How Cancer Starts, How Cancer Spreads, Where and Why

The number of cells in a tissue is determined by the balance between cell division and cell
death. Uncontrollable cell division leads to formation of abnormal growths called tumors.
Tumors can be benign or malignant. Benign tumors are slow growing and constrained by surrounding
connective tissue so they do not spread to other organs. They can still be harmful or even kill by
pressing on nearby nerves, blood vessels, or brain tissue. Examples of benign tumors include
pituitary tumors which may press on optic nerves and cause loss of vision. Cancers are malignant
tumors. Tumors that can spread beyond the limit of the original organ where it comes from and to
other organs of the body. Cancer starts from damage in the DNA of a cell. This DNA damage is
called mutation. Mutations happen when the cell duplicates its DNA prior to cell division and
makes mistakes. These damages are usually detected and repaired before the cell can divide but
sometimes some of them may be ignored and transferred to daughter cells. If the mutation is located in
one of many genes that control the cell cycle, it may affect the regulation of cell cycle in the
cell carrying it and make the cell divide faster than it’s supposed to. Usually, one mutation is
not enough to cause cancer but as it makes the cell cycle control less reliable, many more DNA
damages or mutations would go unnoticed. Cancer is usually the result of accumulation of many
mutations of genes involved in cell cycle control and DNA repair. This commonly happens over a long
period of time over many rounds of cell divisions and this explains why cancers are more common in
older people. Some people are said to be predisposed to cancer. This is because they
are born with a mutation that makes them more likely to develop a certain type of cancer. This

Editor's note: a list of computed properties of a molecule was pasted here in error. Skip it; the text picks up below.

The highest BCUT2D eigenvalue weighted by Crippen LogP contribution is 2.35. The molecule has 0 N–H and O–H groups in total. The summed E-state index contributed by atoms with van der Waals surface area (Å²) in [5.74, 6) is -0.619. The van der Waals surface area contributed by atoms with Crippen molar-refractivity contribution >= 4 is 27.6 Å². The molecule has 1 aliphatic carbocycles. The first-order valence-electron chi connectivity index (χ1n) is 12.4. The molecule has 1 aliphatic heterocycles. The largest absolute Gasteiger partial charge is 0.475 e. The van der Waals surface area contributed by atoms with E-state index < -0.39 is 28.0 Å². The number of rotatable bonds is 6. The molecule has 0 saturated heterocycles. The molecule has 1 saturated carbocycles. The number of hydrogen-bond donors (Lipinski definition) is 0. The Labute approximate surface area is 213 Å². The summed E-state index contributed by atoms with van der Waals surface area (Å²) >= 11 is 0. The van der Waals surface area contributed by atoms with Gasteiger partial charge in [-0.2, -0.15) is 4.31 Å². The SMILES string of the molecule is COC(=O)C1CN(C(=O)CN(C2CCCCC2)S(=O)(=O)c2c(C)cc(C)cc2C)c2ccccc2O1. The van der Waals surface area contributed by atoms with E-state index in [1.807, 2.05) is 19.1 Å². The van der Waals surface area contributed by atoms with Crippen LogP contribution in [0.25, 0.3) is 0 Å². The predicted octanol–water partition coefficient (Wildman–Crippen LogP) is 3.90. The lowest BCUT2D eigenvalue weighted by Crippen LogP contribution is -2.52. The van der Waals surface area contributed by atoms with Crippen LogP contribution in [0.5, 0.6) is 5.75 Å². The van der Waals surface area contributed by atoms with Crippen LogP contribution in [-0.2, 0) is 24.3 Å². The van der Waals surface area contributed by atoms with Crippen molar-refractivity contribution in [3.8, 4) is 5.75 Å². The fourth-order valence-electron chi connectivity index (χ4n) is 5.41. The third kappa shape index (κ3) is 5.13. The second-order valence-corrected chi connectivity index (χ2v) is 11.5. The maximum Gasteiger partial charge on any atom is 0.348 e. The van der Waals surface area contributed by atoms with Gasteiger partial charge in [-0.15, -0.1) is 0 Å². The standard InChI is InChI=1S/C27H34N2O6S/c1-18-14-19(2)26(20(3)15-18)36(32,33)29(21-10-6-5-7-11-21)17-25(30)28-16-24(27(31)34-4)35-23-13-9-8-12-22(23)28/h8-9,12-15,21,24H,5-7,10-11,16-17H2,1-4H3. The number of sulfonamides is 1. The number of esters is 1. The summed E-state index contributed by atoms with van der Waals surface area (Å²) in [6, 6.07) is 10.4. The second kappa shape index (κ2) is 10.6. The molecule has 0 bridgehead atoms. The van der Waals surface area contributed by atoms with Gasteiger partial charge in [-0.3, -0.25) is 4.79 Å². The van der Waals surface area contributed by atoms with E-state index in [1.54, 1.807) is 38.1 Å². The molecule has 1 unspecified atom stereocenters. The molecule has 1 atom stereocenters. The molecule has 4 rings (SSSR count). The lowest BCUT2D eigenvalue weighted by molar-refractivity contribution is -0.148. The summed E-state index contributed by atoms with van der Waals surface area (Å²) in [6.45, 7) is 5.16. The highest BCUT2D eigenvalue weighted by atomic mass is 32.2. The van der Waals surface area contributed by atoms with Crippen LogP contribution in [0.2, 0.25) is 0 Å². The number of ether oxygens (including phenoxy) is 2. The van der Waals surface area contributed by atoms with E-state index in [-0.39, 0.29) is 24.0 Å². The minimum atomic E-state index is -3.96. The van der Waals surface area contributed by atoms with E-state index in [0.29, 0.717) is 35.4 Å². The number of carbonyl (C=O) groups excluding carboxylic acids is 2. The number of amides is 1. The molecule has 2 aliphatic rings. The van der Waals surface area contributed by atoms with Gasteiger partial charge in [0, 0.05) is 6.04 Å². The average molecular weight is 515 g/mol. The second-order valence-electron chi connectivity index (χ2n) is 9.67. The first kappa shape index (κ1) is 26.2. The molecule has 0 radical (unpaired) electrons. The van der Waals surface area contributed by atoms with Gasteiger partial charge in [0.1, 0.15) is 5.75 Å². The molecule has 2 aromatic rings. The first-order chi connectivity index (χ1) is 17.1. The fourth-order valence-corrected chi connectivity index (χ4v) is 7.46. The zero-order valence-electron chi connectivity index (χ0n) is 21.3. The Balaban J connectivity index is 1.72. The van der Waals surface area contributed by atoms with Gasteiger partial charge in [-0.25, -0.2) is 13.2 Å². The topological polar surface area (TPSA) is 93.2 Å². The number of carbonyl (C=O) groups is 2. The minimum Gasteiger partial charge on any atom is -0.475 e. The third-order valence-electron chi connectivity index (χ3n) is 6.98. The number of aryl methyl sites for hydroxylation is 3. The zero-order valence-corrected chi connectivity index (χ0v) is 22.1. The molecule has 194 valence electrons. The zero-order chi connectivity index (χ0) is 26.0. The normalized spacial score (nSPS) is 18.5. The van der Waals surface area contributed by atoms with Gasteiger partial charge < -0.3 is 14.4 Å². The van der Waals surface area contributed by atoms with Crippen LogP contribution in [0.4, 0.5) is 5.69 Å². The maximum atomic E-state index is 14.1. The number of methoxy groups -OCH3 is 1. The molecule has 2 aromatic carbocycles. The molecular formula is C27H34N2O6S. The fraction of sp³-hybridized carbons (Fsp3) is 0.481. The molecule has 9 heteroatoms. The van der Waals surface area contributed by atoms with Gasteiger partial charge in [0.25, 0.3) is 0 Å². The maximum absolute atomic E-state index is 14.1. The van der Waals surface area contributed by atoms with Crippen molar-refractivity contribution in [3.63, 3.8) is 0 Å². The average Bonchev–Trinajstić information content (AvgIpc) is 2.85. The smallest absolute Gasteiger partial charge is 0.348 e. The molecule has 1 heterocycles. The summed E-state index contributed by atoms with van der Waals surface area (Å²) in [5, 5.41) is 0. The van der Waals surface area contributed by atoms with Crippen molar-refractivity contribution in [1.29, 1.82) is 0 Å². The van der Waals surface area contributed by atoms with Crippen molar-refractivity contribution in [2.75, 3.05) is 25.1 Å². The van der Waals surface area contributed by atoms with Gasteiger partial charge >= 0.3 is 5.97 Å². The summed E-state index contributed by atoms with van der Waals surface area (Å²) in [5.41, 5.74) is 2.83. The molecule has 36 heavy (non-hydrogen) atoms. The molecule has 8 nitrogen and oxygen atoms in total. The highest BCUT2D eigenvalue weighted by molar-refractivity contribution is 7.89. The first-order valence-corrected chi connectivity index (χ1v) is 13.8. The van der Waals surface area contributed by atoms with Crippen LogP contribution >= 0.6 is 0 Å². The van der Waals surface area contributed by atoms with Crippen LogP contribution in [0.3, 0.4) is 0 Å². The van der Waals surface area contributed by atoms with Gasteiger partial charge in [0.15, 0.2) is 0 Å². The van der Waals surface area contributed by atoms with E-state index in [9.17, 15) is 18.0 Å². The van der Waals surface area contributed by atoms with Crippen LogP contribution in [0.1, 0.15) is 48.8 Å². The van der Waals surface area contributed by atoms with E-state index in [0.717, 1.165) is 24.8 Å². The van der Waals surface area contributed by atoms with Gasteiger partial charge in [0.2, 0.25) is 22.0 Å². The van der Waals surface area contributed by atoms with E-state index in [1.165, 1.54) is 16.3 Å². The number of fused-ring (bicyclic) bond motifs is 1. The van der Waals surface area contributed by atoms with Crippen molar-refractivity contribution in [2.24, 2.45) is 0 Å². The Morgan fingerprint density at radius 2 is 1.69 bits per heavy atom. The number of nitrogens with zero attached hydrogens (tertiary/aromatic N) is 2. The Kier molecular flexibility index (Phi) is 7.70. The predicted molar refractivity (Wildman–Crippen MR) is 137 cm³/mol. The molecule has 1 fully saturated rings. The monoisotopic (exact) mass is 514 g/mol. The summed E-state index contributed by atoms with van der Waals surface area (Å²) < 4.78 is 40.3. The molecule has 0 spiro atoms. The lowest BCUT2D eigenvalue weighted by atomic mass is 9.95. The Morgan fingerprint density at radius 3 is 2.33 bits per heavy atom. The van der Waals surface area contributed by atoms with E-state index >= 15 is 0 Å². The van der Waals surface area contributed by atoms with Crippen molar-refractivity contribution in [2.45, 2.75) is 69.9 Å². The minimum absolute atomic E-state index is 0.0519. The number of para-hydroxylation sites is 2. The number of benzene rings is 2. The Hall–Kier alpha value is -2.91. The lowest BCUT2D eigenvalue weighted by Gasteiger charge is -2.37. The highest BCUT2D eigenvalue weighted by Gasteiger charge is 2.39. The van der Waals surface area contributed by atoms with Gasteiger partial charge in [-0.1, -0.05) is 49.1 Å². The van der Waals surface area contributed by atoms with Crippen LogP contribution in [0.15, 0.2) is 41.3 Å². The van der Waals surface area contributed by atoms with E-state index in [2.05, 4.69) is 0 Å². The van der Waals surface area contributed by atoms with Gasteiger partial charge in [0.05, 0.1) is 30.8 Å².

mutation alone is not enough to cause cancer but it starts the process of making the cells cancerous.
The person carrying it is one step further down the road towards developing a cancer than others
who do not have the mutation. Cancer cells do not stick together like normal cells. They move and
invade nearby tissues and organs. This is local spread. They may also spread to further away
organs by means of blood or lymph circulation. This is systemic spread. Metastasis is the spreading of
cancers to non-adjacent organs. Cancer cells from the original tumor or primary cancer can break
out and may be taken up by a blood or lymph vessel for a ride throughout the body. They can then
squeeze out from the vessel into other tissues and start a new tumor growth in the new location
which will become secondary cancer. While traveling in the bloodstream, a cancer cell usually stops at
the first place where the vessel is getting so narrow that it gets stuck. As blood flow from
most organs goes to the capillaries of the lungs, this is where cancer is spread the most. Lungs are
indeed the most common site of secondary cancers. Likewise, while traveling in the lymphatic system,
cancer cells commonly get stuck in the nearest lymph nodes where the vessels get narrower. This
is the reason why surgeons usually remove nearby lymph nodes when removing tumors.

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